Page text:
Locating the LCROSS Impact Craters
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- Marshall, W., Shirley, M., Moratto, Z. et al. Space Sci Rev (2012) 167: 71. doi:10.1007/s11214-011-9765-0
The Lunar CRater Observations and Sensing Satellite (LCROSS) mission impacted a spent Centaur rocket stage into a permanently shadowed region near the lunar south pole. The Sheperding Spacecraft (SSC) separated ∼9 hours before impact and performed a small braking maneuver in order to observe the Centaur impact plume, looking for evidence of water and other volatiles, before impacting itself.
This paper describes the registration of imagery of the LCROSS impact region from the mid- and near-infrared cameras onboard the SSC, as well as from the Goldstone radar. We compare the Centaur impact features, positively identified in the first two, and with a consistent feature in the third, which are interpreted as a 20 m diameter crater surrounded by a 160 m diameter ejecta region. The images are registered to Lunar Reconnaisance Orbiter (LRO) topographical data which allows determination of the impact location. This location is compared with the impact location derived from ground-based tracking and propagation of the spacecraft’s trajectory and with locations derived from two hybrid imagery/trajectory methods. The four methods give a weighted average Centaur impact location of −84.6796°, −48.7093°, with a 1σ uncertainty of 115 m along latitude, and 44 m along longitude, just 146 m from the target impact site. Meanwhile, the trajectory-derived SSC impact location is −84.719°, −49.61°, with a 1σ uncertainty of 3 m along the Earth vector and 75 m orthogonal to that, 766 m from the target location and 2.803 km south-west of the Centaur impact.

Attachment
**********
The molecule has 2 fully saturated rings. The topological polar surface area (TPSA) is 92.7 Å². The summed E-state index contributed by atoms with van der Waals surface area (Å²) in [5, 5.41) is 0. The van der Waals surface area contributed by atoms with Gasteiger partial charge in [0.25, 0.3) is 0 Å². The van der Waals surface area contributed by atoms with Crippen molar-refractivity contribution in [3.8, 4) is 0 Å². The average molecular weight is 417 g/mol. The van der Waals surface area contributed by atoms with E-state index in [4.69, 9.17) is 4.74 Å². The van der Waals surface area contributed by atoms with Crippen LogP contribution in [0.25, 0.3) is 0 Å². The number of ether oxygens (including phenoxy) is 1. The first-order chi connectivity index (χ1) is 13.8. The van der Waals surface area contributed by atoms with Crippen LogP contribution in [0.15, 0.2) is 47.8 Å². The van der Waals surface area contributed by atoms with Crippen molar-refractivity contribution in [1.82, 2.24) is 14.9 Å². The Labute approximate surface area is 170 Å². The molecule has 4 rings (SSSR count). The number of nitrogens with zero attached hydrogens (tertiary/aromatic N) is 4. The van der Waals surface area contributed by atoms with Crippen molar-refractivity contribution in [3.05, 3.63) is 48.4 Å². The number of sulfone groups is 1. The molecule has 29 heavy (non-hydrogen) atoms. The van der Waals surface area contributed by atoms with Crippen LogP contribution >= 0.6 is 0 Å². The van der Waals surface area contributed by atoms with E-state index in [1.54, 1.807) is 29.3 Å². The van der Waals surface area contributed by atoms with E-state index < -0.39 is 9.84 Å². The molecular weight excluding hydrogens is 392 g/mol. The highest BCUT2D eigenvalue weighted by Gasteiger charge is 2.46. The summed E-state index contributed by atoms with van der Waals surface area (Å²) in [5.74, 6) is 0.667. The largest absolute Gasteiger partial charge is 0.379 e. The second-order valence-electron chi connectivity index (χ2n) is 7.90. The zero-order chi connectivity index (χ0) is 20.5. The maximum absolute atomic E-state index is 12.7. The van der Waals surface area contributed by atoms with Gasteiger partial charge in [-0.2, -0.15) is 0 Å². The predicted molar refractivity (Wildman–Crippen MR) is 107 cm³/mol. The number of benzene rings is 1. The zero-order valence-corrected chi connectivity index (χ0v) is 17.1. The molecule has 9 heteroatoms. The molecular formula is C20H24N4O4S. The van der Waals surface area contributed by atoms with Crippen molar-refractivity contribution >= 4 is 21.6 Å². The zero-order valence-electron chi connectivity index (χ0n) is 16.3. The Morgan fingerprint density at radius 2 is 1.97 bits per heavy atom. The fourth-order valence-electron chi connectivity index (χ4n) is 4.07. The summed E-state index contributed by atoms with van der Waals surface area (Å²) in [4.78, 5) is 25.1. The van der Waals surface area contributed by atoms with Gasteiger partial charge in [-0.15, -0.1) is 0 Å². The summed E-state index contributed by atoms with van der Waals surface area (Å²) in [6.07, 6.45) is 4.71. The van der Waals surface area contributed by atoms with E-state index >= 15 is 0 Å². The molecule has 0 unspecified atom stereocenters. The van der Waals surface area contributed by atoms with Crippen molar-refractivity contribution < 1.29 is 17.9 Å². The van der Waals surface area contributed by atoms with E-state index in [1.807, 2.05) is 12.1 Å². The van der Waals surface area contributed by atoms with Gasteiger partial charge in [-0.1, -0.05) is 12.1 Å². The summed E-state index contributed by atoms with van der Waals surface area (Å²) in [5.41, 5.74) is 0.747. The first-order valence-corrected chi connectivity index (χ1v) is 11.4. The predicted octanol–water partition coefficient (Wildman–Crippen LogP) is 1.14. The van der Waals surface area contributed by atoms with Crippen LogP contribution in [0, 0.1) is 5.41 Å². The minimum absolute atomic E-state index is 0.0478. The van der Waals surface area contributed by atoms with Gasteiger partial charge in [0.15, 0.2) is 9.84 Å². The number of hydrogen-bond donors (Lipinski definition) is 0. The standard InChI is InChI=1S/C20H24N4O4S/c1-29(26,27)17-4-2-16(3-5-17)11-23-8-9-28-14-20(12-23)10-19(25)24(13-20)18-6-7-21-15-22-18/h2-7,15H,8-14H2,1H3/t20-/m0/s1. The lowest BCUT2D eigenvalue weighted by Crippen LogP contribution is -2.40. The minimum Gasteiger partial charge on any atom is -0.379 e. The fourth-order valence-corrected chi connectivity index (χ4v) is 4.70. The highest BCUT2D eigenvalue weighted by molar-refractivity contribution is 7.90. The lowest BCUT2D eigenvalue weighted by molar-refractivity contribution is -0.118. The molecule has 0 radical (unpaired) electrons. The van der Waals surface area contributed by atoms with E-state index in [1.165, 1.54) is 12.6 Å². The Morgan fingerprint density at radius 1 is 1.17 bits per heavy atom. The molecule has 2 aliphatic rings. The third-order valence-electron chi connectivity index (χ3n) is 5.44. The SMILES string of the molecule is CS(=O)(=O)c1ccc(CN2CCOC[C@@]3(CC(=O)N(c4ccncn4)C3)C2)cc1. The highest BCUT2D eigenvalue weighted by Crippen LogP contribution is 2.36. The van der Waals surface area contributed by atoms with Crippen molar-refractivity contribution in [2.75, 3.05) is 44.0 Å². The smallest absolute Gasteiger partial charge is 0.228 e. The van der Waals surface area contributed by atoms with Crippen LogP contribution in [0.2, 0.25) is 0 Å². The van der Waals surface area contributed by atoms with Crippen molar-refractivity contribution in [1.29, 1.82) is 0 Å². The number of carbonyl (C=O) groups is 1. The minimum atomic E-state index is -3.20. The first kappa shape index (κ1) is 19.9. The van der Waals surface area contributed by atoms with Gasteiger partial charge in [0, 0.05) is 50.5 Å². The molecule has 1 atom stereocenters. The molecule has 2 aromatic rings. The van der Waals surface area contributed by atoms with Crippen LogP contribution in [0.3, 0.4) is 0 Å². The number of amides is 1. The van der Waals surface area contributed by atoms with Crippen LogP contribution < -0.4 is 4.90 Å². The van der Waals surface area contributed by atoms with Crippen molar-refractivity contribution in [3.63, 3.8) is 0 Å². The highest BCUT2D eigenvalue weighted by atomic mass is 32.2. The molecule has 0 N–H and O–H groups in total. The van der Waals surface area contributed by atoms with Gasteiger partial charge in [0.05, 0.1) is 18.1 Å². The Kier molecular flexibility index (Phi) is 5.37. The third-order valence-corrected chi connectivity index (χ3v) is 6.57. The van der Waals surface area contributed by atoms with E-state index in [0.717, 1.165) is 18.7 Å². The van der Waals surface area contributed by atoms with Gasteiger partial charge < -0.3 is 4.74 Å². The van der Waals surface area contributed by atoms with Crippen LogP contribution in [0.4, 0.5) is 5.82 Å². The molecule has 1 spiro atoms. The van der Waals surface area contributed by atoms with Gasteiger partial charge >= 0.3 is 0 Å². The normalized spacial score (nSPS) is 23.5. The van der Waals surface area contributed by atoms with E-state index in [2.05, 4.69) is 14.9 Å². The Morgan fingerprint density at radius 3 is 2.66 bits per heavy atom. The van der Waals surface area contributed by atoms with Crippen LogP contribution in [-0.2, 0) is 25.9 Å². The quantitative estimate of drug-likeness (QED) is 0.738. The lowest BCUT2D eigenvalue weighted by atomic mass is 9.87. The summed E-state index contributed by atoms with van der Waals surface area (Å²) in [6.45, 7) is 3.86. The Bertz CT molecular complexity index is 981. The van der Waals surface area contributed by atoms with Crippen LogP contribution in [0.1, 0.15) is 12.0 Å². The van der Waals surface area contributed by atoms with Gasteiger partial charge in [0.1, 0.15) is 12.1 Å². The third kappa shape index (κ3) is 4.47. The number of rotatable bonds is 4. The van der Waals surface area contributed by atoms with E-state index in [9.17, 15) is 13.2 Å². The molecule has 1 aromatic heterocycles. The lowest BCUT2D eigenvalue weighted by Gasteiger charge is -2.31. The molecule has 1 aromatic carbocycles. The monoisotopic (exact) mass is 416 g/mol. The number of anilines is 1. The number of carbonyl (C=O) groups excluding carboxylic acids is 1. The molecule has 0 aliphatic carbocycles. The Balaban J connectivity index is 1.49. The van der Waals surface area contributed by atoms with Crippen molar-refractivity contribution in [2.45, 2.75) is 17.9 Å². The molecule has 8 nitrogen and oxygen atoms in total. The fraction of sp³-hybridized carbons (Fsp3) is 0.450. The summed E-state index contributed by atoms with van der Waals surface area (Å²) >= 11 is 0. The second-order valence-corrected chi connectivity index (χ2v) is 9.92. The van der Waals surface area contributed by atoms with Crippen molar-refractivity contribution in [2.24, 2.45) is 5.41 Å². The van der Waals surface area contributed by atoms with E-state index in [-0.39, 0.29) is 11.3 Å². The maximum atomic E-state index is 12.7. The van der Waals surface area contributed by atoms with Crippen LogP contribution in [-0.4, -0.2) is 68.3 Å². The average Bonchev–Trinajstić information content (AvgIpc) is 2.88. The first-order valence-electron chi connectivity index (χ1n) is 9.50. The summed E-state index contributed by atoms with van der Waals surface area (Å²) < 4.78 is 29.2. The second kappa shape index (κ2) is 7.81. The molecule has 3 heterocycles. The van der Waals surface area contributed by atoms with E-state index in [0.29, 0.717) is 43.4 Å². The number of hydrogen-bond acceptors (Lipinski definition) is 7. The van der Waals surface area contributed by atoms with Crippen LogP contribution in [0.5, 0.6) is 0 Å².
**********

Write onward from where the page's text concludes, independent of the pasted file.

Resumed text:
We also detail the Centaur impact angle and SSC instrument pointing errors. Six high-level LCROSS mission requirements are shown to be met by wide margins. We hope that these results facilitate further analyses of the LCROSS experiment data and follow-up observations of the impact region.